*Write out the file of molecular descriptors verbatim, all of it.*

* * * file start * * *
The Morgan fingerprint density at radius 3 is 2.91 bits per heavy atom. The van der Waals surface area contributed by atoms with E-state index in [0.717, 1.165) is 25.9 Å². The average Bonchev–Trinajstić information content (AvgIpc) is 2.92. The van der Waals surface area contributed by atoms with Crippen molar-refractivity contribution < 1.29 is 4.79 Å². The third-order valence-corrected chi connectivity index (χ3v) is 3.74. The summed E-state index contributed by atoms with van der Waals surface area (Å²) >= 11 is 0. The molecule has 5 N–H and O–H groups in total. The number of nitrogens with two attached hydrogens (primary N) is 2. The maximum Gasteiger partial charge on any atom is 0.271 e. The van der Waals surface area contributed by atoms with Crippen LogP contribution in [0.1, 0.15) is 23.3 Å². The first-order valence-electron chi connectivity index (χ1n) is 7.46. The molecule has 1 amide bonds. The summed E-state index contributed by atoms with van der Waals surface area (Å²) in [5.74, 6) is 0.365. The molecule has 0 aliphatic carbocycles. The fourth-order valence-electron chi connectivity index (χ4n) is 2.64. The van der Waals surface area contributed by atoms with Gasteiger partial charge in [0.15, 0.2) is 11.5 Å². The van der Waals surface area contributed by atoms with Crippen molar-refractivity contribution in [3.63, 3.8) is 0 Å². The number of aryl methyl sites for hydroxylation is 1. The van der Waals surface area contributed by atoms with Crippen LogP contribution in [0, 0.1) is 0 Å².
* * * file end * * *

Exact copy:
The Morgan fingerprint density at radius 3 is 2.91 bits per heavy atom. The van der Waals surface area contributed by atoms with E-state index in [0.717, 1.165) is 25.9 Å². The average Bonchev–Trinajstić information content (AvgIpc) is 2.92. The van der Waals surface area contributed by atoms with Crippen molar-refractivity contribution < 1.29 is 4.79 Å². The third-order valence-corrected chi connectivity index (χ3v) is 3.74. The summed E-state index contributed by atoms with van der Waals surface area (Å²) >= 11 is 0. The molecule has 5 N–H and O–H groups in total. The number of nitrogens with two attached hydrogens (primary N) is 2. The maximum Gasteiger partial charge on any atom is 0.271 e. The van der Waals surface area contributed by atoms with Crippen LogP contribution in [0.1, 0.15) is 23.3 Å². The first-order valence-electron chi connectivity index (χ1n) is 7.46. The molecule has 1 amide bonds. The summed E-state index contributed by atoms with van der Waals surface area (Å²) in [5.74, 6) is 0.365. The molecule has 0 aliphatic carbocycles. The fourth-order valence-electron chi connectivity index (χ4n) is 2.64. The van der Waals surface area contributed by atoms with Gasteiger partial charge in [0.15, 0.2) is 11.5 Å². The van der Waals surface area contributed by atoms with Crippen molar-refractivity contribution in [3.63, 3.8) is 0 Å². The number of aryl methyl sites for hydroxylation is 1. The van der Waals surface area contributed by atoms with Crippen LogP contribution in [0, 0.1) is 0 Å².